The Room 2/25/08
Dear Readers,

Much to talk about this week. Too much, I fear.

I shall, therefore, endeavor to be succinct, a trait, unfortunately, that I seemed to have misplaced in my formative years.

Even so, as I like to believe that humankind possesses an innate ability to better themselves, I shall buckle down post haste and give it the old school try.

Hey, How 'Bout That Gold?

While it's nice to see things going along so swimmingly for our favorite form of money, even I am a little breathless after gold's surge to yet another record this week. And its kissing cousin, silver, has been no slouch either.

But I am not surprised, given that the precious metals are doing what they are supposed to do. Namely, reacting to the rising tide of inflation now beginning to make itself known here in the U.S. and around the world. This past week, we learned that even the Comedic Politicized Inflation index (CPI) is beginning to slip the leash. As you can see in the chart below from Shadow Government Statistics (shadowstats.com), which tracks inflation the good old-fashioned way -- i.e., the way it was done before all the jiggering - the actual rate of inflation is in a steady upward trend. It is only going to get worse from here.

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[click to enlarge]

On that front, we have been surveying global inflation and finding that, with only few exceptions, the trend I brought to your attention last week holds true... the inflation the U.S. is experiencing is, indeed, worldwide.

That is not to say that there are no deflationary pressures, there clearly are. Much of which is related to the declining net worth of homeowners whose inflated real estate values are headed in the wrong direction.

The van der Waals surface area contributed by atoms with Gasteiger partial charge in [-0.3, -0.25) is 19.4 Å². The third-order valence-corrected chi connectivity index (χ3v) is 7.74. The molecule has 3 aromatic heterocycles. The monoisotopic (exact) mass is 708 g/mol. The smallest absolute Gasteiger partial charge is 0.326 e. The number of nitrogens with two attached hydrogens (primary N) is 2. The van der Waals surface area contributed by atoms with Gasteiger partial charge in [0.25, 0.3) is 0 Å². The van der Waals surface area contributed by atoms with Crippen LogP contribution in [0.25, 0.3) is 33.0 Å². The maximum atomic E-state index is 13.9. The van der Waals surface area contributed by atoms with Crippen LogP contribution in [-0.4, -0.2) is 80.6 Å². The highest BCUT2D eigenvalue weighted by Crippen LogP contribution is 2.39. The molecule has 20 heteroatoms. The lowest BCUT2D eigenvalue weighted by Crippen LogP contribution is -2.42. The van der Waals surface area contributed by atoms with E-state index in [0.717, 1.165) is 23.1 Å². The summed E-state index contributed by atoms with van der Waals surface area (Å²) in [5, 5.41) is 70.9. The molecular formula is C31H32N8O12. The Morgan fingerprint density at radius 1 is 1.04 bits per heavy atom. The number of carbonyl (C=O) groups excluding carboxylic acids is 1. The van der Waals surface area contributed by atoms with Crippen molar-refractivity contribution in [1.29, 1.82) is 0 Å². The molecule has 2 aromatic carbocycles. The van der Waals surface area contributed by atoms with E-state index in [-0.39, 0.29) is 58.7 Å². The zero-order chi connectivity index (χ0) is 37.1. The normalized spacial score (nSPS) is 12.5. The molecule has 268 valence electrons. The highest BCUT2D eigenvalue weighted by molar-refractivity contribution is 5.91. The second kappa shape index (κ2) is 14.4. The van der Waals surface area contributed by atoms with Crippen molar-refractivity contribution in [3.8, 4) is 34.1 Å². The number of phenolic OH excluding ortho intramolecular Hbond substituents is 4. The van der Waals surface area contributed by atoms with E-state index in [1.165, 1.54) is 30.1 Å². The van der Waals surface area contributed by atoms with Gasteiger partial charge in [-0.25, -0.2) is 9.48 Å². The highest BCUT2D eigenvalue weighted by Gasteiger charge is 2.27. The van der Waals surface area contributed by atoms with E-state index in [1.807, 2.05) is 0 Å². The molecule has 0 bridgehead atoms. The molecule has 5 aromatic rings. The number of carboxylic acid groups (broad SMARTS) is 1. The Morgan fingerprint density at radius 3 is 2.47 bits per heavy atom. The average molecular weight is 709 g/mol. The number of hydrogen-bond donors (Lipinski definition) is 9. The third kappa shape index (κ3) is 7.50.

The result, we believe, will be akin to one of those television commercials where you have, say, a truck carrying chocolates colliding with another carrying peanuts... followed by a smiling bystander, covered in the accidental mix, licking his lips and finding the formula entirely to his liking.

Except that the stagflationary sludge which is coming next - faltering economies concurrent with higher prices -- will be to almost nobody's liking. Unless, of course, you are smart enough to take the necessary precautions and position yourself to profit. That you are reading this is highly suggestive that you belong in that category.

Here Comes the Gold Stocks

While there are a number of reasonable explanations as to why gold stocks have been lagging, I have come to believe that the single most important reason has to do with the fact that the price of gold was still under $280 as recently as January 28, 2002.

Against that number was a cash cost of around $250 per ounce, which was about as low as it could go, on the average, indicating an industry doing everything it could just to survive. Put another way, as a result of the 20-year bear market up to that point, the industry had been beaten down about as far as possible. Therefore, as gold began its upward move, it did so against the backdrop of an industry in mothballs, running on a skeleton staff and highly optimized operations.

This is important on a number of fronts.

  1. Having been trained in the acid bath of razor-thin margins, gold company management teams were intensely skeptical about gold's rising price. They assumed it would be just another bear market trap, ready to punish unwary optimists who went out on a limb by spending money to ramp up production.

  2. I used the phrase above "highly optimized operations." By that I mean the mines were focusing only on the easy-to-mine, higher-grade material that would allow them to produce a return... maybe. It also meant they were extremely frugal, reluctant to buy new equipment, or hire the bare minimum of employees.

  3. Another survival technique was the selling of future production at a set price, a perfectly rational exercise in a bear market, because it at least assured a price that would cover the known costs.